People’s needs and wishes were met by staff who knew them well. We saw and were told of many examples of staff going ‘above and beyond’ to help and support people they cared for. For example, we were told about how the service had supported a person living with dementia following the loss of their cat. Staff had noticed how depressed the person had become following this loss. The service had taken the person around several local cat shelters before finding the right cat for them to replace their beloved pet. The service told us this action “had a massive effect on the person’s positivity and mental wellbeing.”
Staff were safely recruited, well trained and supported with personalised training programmes and 24 hour back up. The service had a rapid response team to enable them to respond quickly to any care emergencies. Staff were aware of how to report any concerns about neglect or abuse and were confident they would be addressed. They felt they were listened to, and were part of an organisation that cared for them and their wellbeing, as well as the people they were supporting.
People were supported safely, and risks regarding their care were assessed and met. Where this was a part of their care, people’s medicines were administered safely and in accordance with the prescribing instructions. We saw staff also contacted people at times other than during visits to remind them to take certain medicines or to drink fluids.
People and their relatives told us they were treated with great respect for their dignity and privacy. We saw clear evidence of trusting, caring relationships in place, and a clear commitment to support people at difficult times with compassion, respect and affection. We heard, for example, of staff walking miles through recent snowfall to ensure people had hot meals and drinks, and staff supporting people at times of personal bereavement, giving up their own family Christmas to do so.
The service organised many community and individual activities, social events and craft days to help people avoid the risks of social isolation in the rural area where they lived. Efforts were made to ensure people had the same care staff visiting. People’s care and support plans were detailed and followed in practice. The service embraced innovation and learning to improve people’s care experiences, including working alongside other community professionals to provide ‘joined up care’ to people. Some people were being supported by technology through lifeline call systems, and MP3 players with recorded messages and personalised music in conjunction with a local charity for people living with dementia.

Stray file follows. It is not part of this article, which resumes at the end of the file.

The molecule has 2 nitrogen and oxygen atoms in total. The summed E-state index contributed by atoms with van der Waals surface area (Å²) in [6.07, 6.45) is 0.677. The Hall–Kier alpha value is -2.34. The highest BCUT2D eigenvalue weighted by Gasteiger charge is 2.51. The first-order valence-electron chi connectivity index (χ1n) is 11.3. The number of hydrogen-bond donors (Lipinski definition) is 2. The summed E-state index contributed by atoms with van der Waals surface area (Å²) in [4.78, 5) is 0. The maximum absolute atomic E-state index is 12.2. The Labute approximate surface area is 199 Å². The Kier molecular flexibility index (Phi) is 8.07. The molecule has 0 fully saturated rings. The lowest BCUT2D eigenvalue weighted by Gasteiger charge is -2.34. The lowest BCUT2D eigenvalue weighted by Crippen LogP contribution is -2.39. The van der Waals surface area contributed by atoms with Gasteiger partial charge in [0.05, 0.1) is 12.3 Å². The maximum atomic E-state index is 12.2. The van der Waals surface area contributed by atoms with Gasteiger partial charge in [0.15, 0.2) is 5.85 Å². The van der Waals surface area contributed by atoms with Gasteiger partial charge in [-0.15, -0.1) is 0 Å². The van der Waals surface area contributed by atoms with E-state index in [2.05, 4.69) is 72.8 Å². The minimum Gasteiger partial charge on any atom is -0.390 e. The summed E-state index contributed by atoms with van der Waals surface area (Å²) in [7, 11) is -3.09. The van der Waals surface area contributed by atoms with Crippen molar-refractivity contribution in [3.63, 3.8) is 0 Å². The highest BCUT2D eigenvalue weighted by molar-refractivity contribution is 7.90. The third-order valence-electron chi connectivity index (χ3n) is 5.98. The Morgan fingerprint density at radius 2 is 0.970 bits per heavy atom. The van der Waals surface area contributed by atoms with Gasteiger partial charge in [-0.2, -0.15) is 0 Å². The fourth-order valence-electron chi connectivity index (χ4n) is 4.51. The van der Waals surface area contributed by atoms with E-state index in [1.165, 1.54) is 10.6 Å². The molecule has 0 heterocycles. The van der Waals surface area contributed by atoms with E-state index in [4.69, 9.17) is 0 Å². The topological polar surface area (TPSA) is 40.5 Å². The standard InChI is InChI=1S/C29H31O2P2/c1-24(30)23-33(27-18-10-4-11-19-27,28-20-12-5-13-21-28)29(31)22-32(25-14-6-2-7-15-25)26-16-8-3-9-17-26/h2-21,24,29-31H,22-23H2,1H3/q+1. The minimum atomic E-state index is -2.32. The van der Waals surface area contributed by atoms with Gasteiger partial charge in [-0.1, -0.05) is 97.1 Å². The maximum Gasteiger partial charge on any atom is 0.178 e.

The leadership and management team were praised by staff and people receiving a service for their commitment and passion for care. The organisation had as a principle the need to treat staff well and reward them properly for the work they did. This had led to a positive workplace culture, with staff feeling their voice was listened to. Staff all told us the service’s management were caring and supportive and that everyone worked well as a team. Staff told us they were proud of working for the organisation, and would be happy to have them care for their own family. Systems were in place to help staff keep safe while lone working. The service had ensured resources and skilled personnel were available to support the work they did, including recruiting an HR professional, client liaison lead and dementia care champion as a part of the management team. Regular audits were carried out; people were asked their views in person and via questionnaires and changes were quickly made if issues were identified. The service learned from incidents, concerns or accidents to help prevent a reoccurrence.
More information is in the full report
Rating at last inspection: At the last inspection in July 2016 the service had been rated as good in all key questions.
Why we inspected: This was a scheduled inspection, based upon the last rating.